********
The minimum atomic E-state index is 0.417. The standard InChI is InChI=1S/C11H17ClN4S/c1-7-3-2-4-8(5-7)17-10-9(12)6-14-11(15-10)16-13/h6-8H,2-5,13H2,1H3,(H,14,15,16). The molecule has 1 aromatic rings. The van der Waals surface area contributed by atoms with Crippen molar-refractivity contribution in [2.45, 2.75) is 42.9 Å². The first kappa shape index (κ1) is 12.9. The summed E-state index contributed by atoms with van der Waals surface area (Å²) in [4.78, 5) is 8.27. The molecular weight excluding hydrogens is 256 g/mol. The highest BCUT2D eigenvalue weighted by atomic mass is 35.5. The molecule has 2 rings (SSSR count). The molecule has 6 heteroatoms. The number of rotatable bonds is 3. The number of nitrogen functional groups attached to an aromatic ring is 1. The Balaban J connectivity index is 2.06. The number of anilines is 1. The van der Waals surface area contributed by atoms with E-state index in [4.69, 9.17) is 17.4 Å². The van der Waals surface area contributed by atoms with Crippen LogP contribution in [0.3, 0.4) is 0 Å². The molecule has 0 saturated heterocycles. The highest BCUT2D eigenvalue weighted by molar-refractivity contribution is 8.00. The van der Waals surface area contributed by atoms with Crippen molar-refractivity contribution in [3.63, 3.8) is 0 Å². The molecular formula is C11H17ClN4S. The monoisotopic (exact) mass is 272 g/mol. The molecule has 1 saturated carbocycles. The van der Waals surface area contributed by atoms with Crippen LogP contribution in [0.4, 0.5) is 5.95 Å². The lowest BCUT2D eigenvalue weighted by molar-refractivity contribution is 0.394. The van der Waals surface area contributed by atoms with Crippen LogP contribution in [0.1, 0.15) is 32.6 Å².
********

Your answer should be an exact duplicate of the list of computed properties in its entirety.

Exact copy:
The minimum atomic E-state index is 0.417. The standard InChI is InChI=1S/C11H17ClN4S/c1-7-3-2-4-8(5-7)17-10-9(12)6-14-11(15-10)16-13/h6-8H,2-5,13H2,1H3,(H,14,15,16). The molecule has 1 aromatic rings. The van der Waals surface area contributed by atoms with Crippen molar-refractivity contribution in [2.45, 2.75) is 42.9 Å². The first kappa shape index (κ1) is 12.9. The summed E-state index contributed by atoms with van der Waals surface area (Å²) in [4.78, 5) is 8.27. The molecular weight excluding hydrogens is 256 g/mol. The highest BCUT2D eigenvalue weighted by atomic mass is 35.5. The molecule has 2 rings (SSSR count). The molecule has 6 heteroatoms. The number of rotatable bonds is 3. The number of nitrogen functional groups attached to an aromatic ring is 1. The Balaban J connectivity index is 2.06. The number of anilines is 1. The van der Waals surface area contributed by atoms with E-state index in [4.69, 9.17) is 17.4 Å². The van der Waals surface area contributed by atoms with Crippen LogP contribution in [0.3, 0.4) is 0 Å². The molecule has 0 saturated heterocycles. The highest BCUT2D eigenvalue weighted by molar-refractivity contribution is 8.00. The van der Waals surface area contributed by atoms with Crippen molar-refractivity contribution in [3.63, 3.8) is 0 Å². The molecular formula is C11H17ClN4S. The monoisotopic (exact) mass is 272 g/mol. The molecule has 1 saturated carbocycles. The van der Waals surface area contributed by atoms with Crippen LogP contribution in [0.4, 0.5) is 5.95 Å². The lowest BCUT2D eigenvalue weighted by molar-refractivity contribution is 0.394. The van der Waals surface area contributed by atoms with Crippen LogP contribution in [0.1, 0.15) is 32.6 Å².